FORTY years ago, exactly on September 28, President Ferdinand E. Marcos, aware that the agriculture-based economy could not compete with the emerging markets in Asia, ordered the implementation of the country’s 11 heavy industrialization projects and announced this before the University of the Philippines Law Alumni Association.
At that time, the country was already on the way to Nic-hood (newly industrialized country) status.
The projects were integrated steel, petrochemical complex, heavy engineering industries, the expansion of the cement industry, the industrialization of the coconut industry, an integrated pulp and paper mill, copper smelter, aluminum smelter, phosphate fertilizer, the manufacture of diesel engines, and Alcogas.
In reaction, the International Monetary Fund (IMF)-World Bank and their allies that included the President’s technocrats, led by then- Prime Minister Cesar Virata; the Makati Business Club, led by the late Jaime Ongpin and the Zobel-Ayala group; the Center for Research and Communication, an institution associated with Opus Dei, whose spokesman was Dr. Bernardo Villegas; and even the National Economic Protectionism Association immediately went to work, relentlessly blocking and delaying the projects at every turn.
They even came up with a sardonic slogan to dramatize their opposition to President Marcos: “You can’t eat steel!”
For three years, the Marcos regime fought them but only two of the projects went through, the Iligan Steel Mill and the copper smelter. The President was visibly irritated over the negative reactions of the IMF-World Bank and the Makati business group, prompting him to issue a strong public statement accusing them of sabotaging the country’s industrialization plan.
A year later, Ninoy Aquino, who ignored the government’s request to suspend his return to the country, was assassinated on his arrival at the airport. The incident triggered a political and economic crisis in the country, exacerbated by a spate of oil price increases, inflation, capital flight and the deliberate tightening control of credits by the IMF-World Bank and other foreign creditors.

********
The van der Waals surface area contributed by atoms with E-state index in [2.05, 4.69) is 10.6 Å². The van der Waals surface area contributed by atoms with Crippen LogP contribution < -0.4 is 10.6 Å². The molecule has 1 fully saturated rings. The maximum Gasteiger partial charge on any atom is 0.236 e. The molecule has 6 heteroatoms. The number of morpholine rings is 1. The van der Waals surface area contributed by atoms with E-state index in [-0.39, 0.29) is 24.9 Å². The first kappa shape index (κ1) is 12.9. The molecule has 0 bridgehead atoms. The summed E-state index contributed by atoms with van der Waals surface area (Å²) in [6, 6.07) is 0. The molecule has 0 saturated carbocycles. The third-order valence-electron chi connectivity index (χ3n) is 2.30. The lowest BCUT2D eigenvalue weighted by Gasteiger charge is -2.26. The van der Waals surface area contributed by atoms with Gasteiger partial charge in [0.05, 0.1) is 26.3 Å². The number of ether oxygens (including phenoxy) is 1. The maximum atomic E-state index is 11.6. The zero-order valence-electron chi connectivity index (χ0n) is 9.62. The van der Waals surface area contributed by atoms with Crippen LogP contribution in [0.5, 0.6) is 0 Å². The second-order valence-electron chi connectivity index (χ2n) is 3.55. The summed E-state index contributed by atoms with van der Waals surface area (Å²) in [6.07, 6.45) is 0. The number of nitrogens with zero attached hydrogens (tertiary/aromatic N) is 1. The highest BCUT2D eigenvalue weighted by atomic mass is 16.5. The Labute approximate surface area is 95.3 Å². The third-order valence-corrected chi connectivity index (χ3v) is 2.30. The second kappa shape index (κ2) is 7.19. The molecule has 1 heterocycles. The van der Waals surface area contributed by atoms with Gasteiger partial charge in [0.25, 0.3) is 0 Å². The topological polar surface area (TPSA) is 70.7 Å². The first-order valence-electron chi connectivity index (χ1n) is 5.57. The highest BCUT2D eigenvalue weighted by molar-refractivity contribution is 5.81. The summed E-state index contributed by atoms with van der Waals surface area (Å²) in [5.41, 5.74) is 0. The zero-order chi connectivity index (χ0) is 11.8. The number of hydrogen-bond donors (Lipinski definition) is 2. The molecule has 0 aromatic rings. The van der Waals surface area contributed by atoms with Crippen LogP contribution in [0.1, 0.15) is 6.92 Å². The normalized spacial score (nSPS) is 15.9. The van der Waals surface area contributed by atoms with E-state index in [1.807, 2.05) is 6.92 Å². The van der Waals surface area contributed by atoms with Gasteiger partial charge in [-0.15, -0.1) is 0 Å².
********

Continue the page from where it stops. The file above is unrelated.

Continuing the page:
As a result, the plan for massive industrialization evaporated into thin air.
Consequently, the economy after President Marcos turned from bad to worse despite his successors’ accumulated budgets of more than P9 trillion. This huge budget was supposed to spur economic growth.
But look what happened.
Records showed that none of them, or all of them combined, could even match President Marcos’s economic infrastructures of roads, bridges, hospitals and schools; a tri-modal system of transportation of air, land and sea; communication facilities; energy infrastructure and the laws required to safeguard the economy and make it progressive.
Marcos crafted and formulated, with the help of experts, 7,883 Presidential Decrees (PD) and other legal issuances from September 21, 1972, to February 26, 1986, a span of 14 years.
Justice Manuel Lazaro said these laws set the rules, regulations and penalties for almost every facet of lawful and ethical human conduct—from birth to grave.
They are categorized as follows: Presidential Decrees (1 to 2036); Letters of Instruction (1 to 1525); Letters of Implementation (1 to 157); General Orders (1 to 61); Executive Orders (366 to 1093); Administrative Orders (349 to 504); Proclamations (1081 to 2486); and Memo Circulars (599 to 1297).